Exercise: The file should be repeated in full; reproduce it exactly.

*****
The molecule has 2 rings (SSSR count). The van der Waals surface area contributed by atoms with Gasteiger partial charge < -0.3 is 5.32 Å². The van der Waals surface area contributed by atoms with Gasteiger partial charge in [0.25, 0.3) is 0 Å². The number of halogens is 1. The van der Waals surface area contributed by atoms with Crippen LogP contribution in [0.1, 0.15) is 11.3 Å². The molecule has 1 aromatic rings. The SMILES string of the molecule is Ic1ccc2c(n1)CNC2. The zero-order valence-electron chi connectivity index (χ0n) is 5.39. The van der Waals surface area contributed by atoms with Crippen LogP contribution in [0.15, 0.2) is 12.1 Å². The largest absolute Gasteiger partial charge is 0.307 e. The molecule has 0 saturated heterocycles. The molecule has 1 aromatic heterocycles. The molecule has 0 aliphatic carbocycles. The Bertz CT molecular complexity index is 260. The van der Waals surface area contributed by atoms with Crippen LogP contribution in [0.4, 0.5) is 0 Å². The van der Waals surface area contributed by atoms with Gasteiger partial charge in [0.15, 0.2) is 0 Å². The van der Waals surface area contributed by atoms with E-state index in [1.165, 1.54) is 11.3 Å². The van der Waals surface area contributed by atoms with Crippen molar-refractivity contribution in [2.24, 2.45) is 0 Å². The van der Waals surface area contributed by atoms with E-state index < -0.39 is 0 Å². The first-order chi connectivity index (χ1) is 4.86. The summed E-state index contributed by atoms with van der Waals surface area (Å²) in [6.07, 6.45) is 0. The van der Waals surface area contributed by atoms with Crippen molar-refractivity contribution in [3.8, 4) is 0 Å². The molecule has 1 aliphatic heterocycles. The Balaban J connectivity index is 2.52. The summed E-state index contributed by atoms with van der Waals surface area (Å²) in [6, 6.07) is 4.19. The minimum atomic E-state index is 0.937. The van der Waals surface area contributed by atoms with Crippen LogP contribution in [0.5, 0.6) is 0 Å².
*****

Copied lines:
The molecule has 2 rings (SSSR count). The van der Waals surface area contributed by atoms with Gasteiger partial charge < -0.3 is 5.32 Å². The van der Waals surface area contributed by atoms with Gasteiger partial charge in [0.25, 0.3) is 0 Å². The number of halogens is 1. The van der Waals surface area contributed by atoms with Crippen LogP contribution in [0.1, 0.15) is 11.3 Å². The molecule has 1 aromatic rings. The SMILES string of the molecule is Ic1ccc2c(n1)CNC2. The zero-order valence-electron chi connectivity index (χ0n) is 5.39. The van der Waals surface area contributed by atoms with Crippen LogP contribution in [0.15, 0.2) is 12.1 Å². The largest absolute Gasteiger partial charge is 0.307 e. The molecule has 0 saturated heterocycles. The molecule has 1 aromatic heterocycles. The molecule has 0 aliphatic carbocycles. The Bertz CT molecular complexity index is 260. The van der Waals surface area contributed by atoms with Crippen LogP contribution in [0.4, 0.5) is 0 Å². The van der Waals surface area contributed by atoms with Gasteiger partial charge in [0.15, 0.2) is 0 Å². The van der Waals surface area contributed by atoms with E-state index in [1.165, 1.54) is 11.3 Å². The van der Waals surface area contributed by atoms with Crippen molar-refractivity contribution in [2.24, 2.45) is 0 Å². The van der Waals surface area contributed by atoms with E-state index < -0.39 is 0 Å². The first-order chi connectivity index (χ1) is 4.86. The summed E-state index contributed by atoms with van der Waals surface area (Å²) in [6.07, 6.45) is 0. The van der Waals surface area contributed by atoms with Crippen molar-refractivity contribution in [3.8, 4) is 0 Å². The molecule has 1 aliphatic heterocycles. The Balaban J connectivity index is 2.52. The summed E-state index contributed by atoms with van der Waals surface area (Å²) in [6, 6.07) is 4.19. The minimum atomic E-state index is 0.937. The van der Waals surface area contributed by atoms with Crippen LogP contribution in [0.5, 0.6) is 0 Å².